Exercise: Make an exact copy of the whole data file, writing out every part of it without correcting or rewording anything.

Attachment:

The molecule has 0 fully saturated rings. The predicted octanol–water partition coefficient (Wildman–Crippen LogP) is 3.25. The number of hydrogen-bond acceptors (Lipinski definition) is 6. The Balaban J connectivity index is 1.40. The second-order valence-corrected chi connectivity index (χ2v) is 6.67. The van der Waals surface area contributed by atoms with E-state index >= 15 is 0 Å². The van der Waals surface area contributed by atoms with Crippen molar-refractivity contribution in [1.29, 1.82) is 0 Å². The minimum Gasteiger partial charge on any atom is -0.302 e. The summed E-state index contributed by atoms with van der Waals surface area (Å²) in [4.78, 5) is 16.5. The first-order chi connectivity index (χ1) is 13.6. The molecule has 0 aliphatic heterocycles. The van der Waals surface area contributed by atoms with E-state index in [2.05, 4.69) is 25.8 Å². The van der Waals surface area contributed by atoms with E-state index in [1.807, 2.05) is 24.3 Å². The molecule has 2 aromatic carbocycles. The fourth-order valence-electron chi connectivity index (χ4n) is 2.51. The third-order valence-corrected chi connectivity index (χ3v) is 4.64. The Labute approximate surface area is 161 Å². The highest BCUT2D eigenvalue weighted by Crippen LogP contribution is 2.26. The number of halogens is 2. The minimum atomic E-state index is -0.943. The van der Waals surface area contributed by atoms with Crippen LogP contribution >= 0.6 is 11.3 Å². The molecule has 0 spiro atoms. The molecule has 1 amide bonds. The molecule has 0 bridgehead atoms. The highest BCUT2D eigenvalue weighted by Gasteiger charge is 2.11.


The molecule has 0 fully saturated rings. The predicted octanol–water partition coefficient (Wildman–Crippen LogP) is 3.25. The number of hydrogen-bond acceptors (Lipinski definition) is 6. The Balaban J connectivity index is 1.40. The second-order valence-corrected chi connectivity index (χ2v) is 6.67. The van der Waals surface area contributed by atoms with E-state index >= 15 is 0 Å². The van der Waals surface area contributed by atoms with Crippen molar-refractivity contribution in [1.29, 1.82) is 0 Å². The minimum Gasteiger partial charge on any atom is -0.302 e. The summed E-state index contributed by atoms with van der Waals surface area (Å²) in [4.78, 5) is 16.5. The first-order chi connectivity index (χ1) is 13.6. The molecule has 0 aliphatic heterocycles. The van der Waals surface area contributed by atoms with E-state index in [2.05, 4.69) is 25.8 Å². The van der Waals surface area contributed by atoms with E-state index in [1.807, 2.05) is 24.3 Å². The molecule has 2 aromatic carbocycles. The fourth-order valence-electron chi connectivity index (χ4n) is 2.51. The third-order valence-corrected chi connectivity index (χ3v) is 4.64. The Labute approximate surface area is 161 Å². The highest BCUT2D eigenvalue weighted by Crippen LogP contribution is 2.26. The number of halogens is 2. The minimum atomic E-state index is -0.943. The van der Waals surface area contributed by atoms with Crippen LogP contribution >= 0.6 is 11.3 Å². The molecule has 0 spiro atoms. The molecule has 1 amide bonds. The molecule has 0 bridgehead atoms. The highest BCUT2D eigenvalue weighted by Gasteiger charge is 2.11.